The Sefton Bivvy area was the scene of a death in September 2013. British man Robert Buckley, 32, was trying to reach the small hut 1660m above sea level with three friends when he suffered a fatal fall on steep ground, 80m short of the hut.
The latest tragedy comes after two mountain guides were killed last month in an avalanche on Mt Hicks that also buried adventurer and philanthropist Jo Morgan.
Morgan was lucky to escape with her life and told media at the time she was “gobsmacked” to be alive after digging herself out.
Her climbing partners Martin Hess and Wolfgang Maier – who were both originally from Germany but had become New Zealand residents – died.
Morgan had been roped to the two experienced mountain guides when the avalanche hit, but she was unable to find them after being sent tumbling up to 200m down the mountain.
“None of us had any control over it.”
Morgan was rescued after setting off a personal locator beacon.
NSW police officer killed in New Zealand avalanche
NSW Police are mourning the loss of a second officer killed in New Zealand’s south island this year after a senior constable died when he was hit by an avalanche.
- NSW officer Nathan Deutschbein was trekking in New Zealand when the avalanche hit
- Another man was injured in the incident, and a third trekker who stayed behind in a camp escaped unharmed
- Mr Deutschbein’s wife Skye has said she was “broken” after hearing of her husband’s death
Nathan Deutschbein, 40, a member of Blue Mountains area command, was trekking in the Mount Cook area on Thursday when he and his companion triggered a small avalanche that pushed them into a crevasse.
New Zealand police said Mr Deutschbein‘s companion, who was left with minor injuries, was unable to get to the 40-year-old in time to rescue him.
Mr Deutschbein, who leaves behind a wife and two children, is the second NSW police officer to be killed in New Zealand’s south island this year after 31-year-old Joshua Paroci died while rafting near Queenstown in May.
Both men were off duty and holidaying at the time.
Posting on social media, Mr Deutschbein’s wife Skye said the family is “broken”.
“[We] cannot imagine a world without him. He was our Captain Awesome,” she said in the post.
“I will be off social media for a time but will keep you informed of funeral details when we know more.
“Thank you for your prayers. They are the only thing keeping us right now.”
The pair had celebrated their 19th wedding anniversary earlier in the month.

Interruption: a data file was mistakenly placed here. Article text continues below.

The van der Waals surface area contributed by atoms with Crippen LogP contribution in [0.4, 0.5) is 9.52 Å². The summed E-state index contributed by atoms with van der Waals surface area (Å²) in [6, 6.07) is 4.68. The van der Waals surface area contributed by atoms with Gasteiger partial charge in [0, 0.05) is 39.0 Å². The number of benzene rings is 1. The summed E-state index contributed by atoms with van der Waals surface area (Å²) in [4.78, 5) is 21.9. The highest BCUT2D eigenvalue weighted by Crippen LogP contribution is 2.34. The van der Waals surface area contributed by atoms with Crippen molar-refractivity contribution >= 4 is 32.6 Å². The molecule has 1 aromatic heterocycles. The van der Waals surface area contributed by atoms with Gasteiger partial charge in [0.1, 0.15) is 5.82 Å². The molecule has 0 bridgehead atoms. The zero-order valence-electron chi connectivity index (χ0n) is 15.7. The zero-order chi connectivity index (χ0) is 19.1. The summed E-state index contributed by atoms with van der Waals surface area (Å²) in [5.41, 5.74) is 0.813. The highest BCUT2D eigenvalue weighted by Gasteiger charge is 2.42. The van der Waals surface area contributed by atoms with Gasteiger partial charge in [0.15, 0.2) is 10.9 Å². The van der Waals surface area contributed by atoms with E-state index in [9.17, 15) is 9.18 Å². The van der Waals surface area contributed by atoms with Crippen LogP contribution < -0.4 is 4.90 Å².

NSW Police said he was a leading senior constable with the Blue Mountains Police Area Command and were offering support and condolences to the officers wife and family.
Speaking on the incident on Friday, New Zealand police said the hiking pair had turned back due to poor weather when the avalanche hit.
The NSW police officer’s hiking partner was winched out by a helicopter after setting off a locator beacon.
A third member of their party had been unwell in the morning and stayed behind in a hut.
He and the injured hiker were later flown off the mountain.
The New Zealand Mountain Safety Council had warned of a moderate avalanche risk above 1200m because of loose snow and poor weather in the days prior.
“[It’s] an inherently dangerous place to go,” a spokesman said.
Thursday’s event was the second deadly avalanche at the national park in recent weeks.
Last month, on nearby Mount Hicks, New Zealand adventurer Jo Morgan managed to dig her way out of the snow that killed her two companions, Martin Hess and Wolfgang Maier.
Nathan, together with other interstate Police, were given NSWPF Registered numbers in the 60k area – despite the current class of Attesting Police ( as of Friday 14 March 2018 ) having NSWPF Registered numbers in the 53k area.
Police rescue officer killed in New Zealand
Nathan Deutschbein, a Blue Mountains police rescue officer, was killed in an avalanche in New Zealand last week.
Leading Senior Constable Deutschbein, 40, had served with the rescue squad in the Mountains since 2016. He joined the NSW Police Force in 2011 after transferring from Tasmania.
He was climbing on Mt Cook in New Zealand’s south island when he was caught in an avalanche last Thursday. His climbing companion suffered minor injuries.
Fellow Police Rescue officer, Senior Constable Steve Day, said Constable Deutschbein had been a gifted worker whose experience as a mountaineer meant he could quickly figure out the best way to reach people stuck in canyons or on cliffs.
“He had the ability to assess and come up with the best possible system for accessing them,” he said.
“He was literally one of our best operators and a very experienced roper.”
He had innate skills that just can’t be taught, Constable Day said.
“He was a very good asset to the rescue squad – confident and able to exercise initiative.
“With the type of skills he had, he will be one of the biggest losses to the squad.”
Constable Day described his colleague as “one of those genuine guys that everyone liked”.
NSW Police issued a statement offering support and condolences. It said the family and colleagues had requested privacy.
NSW Police Legacy has established an appeal to raise funds for Constable Deutschbein’s wife, Skye, and their two daughters.
Its Facebook page described him as someone who earned “high praise for his work and loyalty from his friends and colleagues”.
“Nathan thrived in the outdoors and loved adventure. He could only be described as a man who lived life to the full and his passion rubbed off on everyone around him.”
Donations to the Deutschbein family can be made at http://deutschbeinfamilyappeal.gofundraise.com.au/.
Julie Burton, from the OzCanyons Facebook group, posted a link to the fundraising page: “This fella was one of us, and also a member of Blue Mountains Police Rescue and more than likely came to help when one of us was in trouble in a canyon. We knew him as Von Dutchy.”
The mayor, Cr Mark Greenhill, said the news was “devastating”.
“The love of our whole community goes out to Nathan’s family, friends and colleagues. He was such an admired and respected person.”
The New Zealand Department of Conservation Aoraki/Mt Cook operation manager, Brent Swanson, said the incident highlighted the risks involved in exploring the country’s mountains.